*Extra Credit Post* Epigenetics and the Embodiment of Race
I am not someone that easily understands science or wants anything to do with biology but I found this topic to be completely fascinating. Of course everyone knows that you are what you eat. What your mother ate and even what your grandmother ate contributes to your health because of the genes that you inherited from them. Their lifestyle choices affected their health but also will affect yours. This article begs the question about why it is that some races are more prone to certain diseases. For instance, it is widely publicized that African Americans suffer greatly from heart disease. Why is this? There are many social, economic, and contextual factors that come into play. Everyone is familiar with the nature vs nurture argument. Yes, you are born with certain genes that in some ways render you incapable from changing your genetic structure but that is not the only thing that affects your health. Your environment plays a huge role in your overall well-being. In the case of African Americans, their ancestors had “cultural and structural challenges which imposed barriers to a healthy lifestyle”. In the days when segregation was the norm, African Americans had limited access to quality medical care and were under constant strain and stress. Stress contributes greatly to many different health problems as it takes a significant toll on the body. As we learned from epigenetics, what affected your ancestors affects you. Therefore, because African Americans lacked proper health care and were put under constant strain decades ago, African Americans today are still suffering from their ancestors environmental factors. This explains the racial disparities in races.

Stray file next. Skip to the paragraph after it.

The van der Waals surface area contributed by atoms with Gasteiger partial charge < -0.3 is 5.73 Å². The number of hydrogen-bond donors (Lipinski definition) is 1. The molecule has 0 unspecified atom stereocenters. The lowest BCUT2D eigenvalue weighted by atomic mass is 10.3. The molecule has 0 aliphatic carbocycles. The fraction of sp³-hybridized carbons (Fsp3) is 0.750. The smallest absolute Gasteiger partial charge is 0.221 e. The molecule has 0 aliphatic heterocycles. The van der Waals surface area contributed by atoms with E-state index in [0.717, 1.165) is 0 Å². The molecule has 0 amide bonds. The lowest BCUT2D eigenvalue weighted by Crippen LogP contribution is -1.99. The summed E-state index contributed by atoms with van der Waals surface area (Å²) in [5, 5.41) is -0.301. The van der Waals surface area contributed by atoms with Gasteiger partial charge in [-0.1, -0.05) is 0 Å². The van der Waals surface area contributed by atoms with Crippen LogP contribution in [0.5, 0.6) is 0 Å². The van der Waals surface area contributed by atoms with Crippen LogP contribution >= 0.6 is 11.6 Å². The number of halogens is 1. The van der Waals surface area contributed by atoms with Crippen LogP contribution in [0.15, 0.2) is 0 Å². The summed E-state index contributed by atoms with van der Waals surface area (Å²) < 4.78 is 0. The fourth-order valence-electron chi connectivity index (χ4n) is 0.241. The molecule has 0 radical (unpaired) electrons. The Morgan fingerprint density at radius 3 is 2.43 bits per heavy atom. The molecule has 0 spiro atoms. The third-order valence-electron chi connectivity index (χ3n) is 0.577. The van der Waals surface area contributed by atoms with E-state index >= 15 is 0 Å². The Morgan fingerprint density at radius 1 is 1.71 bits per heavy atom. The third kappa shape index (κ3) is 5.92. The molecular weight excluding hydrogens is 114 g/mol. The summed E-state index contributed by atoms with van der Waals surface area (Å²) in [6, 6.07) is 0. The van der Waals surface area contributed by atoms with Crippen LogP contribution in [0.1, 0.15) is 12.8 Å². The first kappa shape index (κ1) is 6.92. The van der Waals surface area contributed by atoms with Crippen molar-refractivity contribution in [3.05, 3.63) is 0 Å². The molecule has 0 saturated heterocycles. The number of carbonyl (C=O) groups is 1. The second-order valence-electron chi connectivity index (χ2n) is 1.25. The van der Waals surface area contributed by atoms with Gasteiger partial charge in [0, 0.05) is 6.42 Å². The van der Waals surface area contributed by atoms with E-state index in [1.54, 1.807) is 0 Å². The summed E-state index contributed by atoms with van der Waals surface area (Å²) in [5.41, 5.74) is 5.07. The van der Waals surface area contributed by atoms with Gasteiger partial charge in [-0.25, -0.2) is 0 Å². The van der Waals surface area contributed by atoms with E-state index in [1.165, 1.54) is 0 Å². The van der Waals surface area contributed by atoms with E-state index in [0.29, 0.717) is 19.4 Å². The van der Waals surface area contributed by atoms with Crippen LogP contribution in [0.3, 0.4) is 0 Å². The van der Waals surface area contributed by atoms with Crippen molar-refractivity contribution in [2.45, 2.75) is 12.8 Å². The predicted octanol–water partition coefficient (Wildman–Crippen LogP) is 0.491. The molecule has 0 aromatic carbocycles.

Depression, which is similar to stress takes a toll on the body and takes away from a person’s health and well being. Depression affects the individual as well as those that surround the individual. And as we learned from epigenetics, if your ancestors suffered from depression, you are more likely to suffer from it too.